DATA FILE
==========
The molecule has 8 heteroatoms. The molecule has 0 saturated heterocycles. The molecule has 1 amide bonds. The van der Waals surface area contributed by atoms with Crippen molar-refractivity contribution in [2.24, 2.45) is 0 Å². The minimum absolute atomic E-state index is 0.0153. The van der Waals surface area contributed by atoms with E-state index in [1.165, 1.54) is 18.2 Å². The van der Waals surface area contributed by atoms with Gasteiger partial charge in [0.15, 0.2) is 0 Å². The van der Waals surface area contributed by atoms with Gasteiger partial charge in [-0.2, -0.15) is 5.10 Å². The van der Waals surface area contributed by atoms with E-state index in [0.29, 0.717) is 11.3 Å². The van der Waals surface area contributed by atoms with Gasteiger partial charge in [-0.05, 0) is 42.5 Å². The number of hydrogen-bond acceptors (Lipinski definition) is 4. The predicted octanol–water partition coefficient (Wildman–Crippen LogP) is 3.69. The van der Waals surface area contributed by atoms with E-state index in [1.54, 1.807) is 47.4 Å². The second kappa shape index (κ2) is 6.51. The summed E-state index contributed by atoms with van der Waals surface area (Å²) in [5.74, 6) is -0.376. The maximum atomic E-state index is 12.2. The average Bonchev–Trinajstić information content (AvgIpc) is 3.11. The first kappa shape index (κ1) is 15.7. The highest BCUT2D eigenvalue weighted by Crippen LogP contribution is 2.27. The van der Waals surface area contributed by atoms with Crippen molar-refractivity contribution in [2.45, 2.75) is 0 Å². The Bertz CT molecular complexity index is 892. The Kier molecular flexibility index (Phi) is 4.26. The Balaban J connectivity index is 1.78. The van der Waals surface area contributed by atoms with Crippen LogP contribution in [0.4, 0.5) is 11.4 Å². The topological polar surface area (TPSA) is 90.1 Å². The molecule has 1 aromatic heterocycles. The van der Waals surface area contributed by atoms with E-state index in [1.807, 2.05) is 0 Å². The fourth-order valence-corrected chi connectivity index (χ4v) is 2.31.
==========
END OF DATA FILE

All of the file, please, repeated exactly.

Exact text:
The molecule has 8 heteroatoms. The molecule has 0 saturated heterocycles. The molecule has 1 amide bonds. The van der Waals surface area contributed by atoms with Crippen molar-refractivity contribution in [2.24, 2.45) is 0 Å². The minimum absolute atomic E-state index is 0.0153. The van der Waals surface area contributed by atoms with E-state index in [1.165, 1.54) is 18.2 Å². The van der Waals surface area contributed by atoms with Gasteiger partial charge in [0.15, 0.2) is 0 Å². The van der Waals surface area contributed by atoms with Gasteiger partial charge in [-0.2, -0.15) is 5.10 Å². The van der Waals surface area contributed by atoms with E-state index in [0.29, 0.717) is 11.3 Å². The van der Waals surface area contributed by atoms with Gasteiger partial charge in [-0.05, 0) is 42.5 Å². The number of hydrogen-bond acceptors (Lipinski definition) is 4. The predicted octanol–water partition coefficient (Wildman–Crippen LogP) is 3.69. The van der Waals surface area contributed by atoms with E-state index in [1.54, 1.807) is 47.4 Å². The second kappa shape index (κ2) is 6.51. The summed E-state index contributed by atoms with van der Waals surface area (Å²) in [5.74, 6) is -0.376. The maximum atomic E-state index is 12.2. The average Bonchev–Trinajstić information content (AvgIpc) is 3.11. The first kappa shape index (κ1) is 15.7. The highest BCUT2D eigenvalue weighted by Crippen LogP contribution is 2.27. The van der Waals surface area contributed by atoms with Crippen molar-refractivity contribution in [2.45, 2.75) is 0 Å². The Bertz CT molecular complexity index is 892. The Kier molecular flexibility index (Phi) is 4.26. The Balaban J connectivity index is 1.78. The van der Waals surface area contributed by atoms with Crippen LogP contribution in [0.4, 0.5) is 11.4 Å². The topological polar surface area (TPSA) is 90.1 Å². The molecule has 1 aromatic heterocycles. The van der Waals surface area contributed by atoms with E-state index in [1.807, 2.05) is 0 Å². The fourth-order valence-corrected chi connectivity index (χ4v) is 2.31.